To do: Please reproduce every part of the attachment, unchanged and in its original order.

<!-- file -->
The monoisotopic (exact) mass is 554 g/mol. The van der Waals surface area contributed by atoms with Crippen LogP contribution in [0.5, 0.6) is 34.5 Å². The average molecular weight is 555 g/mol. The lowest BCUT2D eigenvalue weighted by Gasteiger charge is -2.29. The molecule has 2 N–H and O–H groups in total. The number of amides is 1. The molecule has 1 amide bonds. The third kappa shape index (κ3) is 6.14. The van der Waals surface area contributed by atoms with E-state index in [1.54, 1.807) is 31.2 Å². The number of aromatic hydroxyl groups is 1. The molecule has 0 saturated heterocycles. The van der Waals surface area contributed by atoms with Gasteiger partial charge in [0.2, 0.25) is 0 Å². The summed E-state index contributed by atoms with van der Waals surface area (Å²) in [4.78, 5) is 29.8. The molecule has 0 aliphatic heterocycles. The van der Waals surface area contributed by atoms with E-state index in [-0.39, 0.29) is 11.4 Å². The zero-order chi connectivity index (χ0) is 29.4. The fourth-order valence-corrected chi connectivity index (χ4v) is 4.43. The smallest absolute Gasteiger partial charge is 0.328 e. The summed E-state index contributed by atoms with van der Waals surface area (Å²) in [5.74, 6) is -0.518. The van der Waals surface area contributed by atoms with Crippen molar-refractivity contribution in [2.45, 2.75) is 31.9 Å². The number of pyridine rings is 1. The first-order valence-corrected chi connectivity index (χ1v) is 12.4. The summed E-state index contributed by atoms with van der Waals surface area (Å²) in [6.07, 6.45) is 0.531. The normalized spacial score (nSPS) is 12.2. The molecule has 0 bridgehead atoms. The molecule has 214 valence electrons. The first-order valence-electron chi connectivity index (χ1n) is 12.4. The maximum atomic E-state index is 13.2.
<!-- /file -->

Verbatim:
The monoisotopic (exact) mass is 554 g/mol. The van der Waals surface area contributed by atoms with Crippen LogP contribution in [0.5, 0.6) is 34.5 Å². The average molecular weight is 555 g/mol. The lowest BCUT2D eigenvalue weighted by Gasteiger charge is -2.29. The molecule has 2 N–H and O–H groups in total. The number of amides is 1. The molecule has 1 amide bonds. The third kappa shape index (κ3) is 6.14. The van der Waals surface area contributed by atoms with E-state index in [1.54, 1.807) is 31.2 Å². The number of aromatic hydroxyl groups is 1. The molecule has 0 saturated heterocycles. The van der Waals surface area contributed by atoms with Gasteiger partial charge in [0.2, 0.25) is 0 Å². The summed E-state index contributed by atoms with van der Waals surface area (Å²) in [4.78, 5) is 29.8. The molecule has 0 aliphatic heterocycles. The van der Waals surface area contributed by atoms with E-state index in [-0.39, 0.29) is 11.4 Å². The zero-order chi connectivity index (χ0) is 29.4. The fourth-order valence-corrected chi connectivity index (χ4v) is 4.43. The smallest absolute Gasteiger partial charge is 0.328 e. The summed E-state index contributed by atoms with van der Waals surface area (Å²) in [5.74, 6) is -0.518. The van der Waals surface area contributed by atoms with Crippen molar-refractivity contribution in [2.45, 2.75) is 31.9 Å². The number of pyridine rings is 1. The first-order valence-corrected chi connectivity index (χ1v) is 12.4. The summed E-state index contributed by atoms with van der Waals surface area (Å²) in [6.07, 6.45) is 0.531. The normalized spacial score (nSPS) is 12.2. The molecule has 0 bridgehead atoms. The molecule has 214 valence electrons. The first-order valence-electron chi connectivity index (χ1n) is 12.4. The maximum atomic E-state index is 13.2.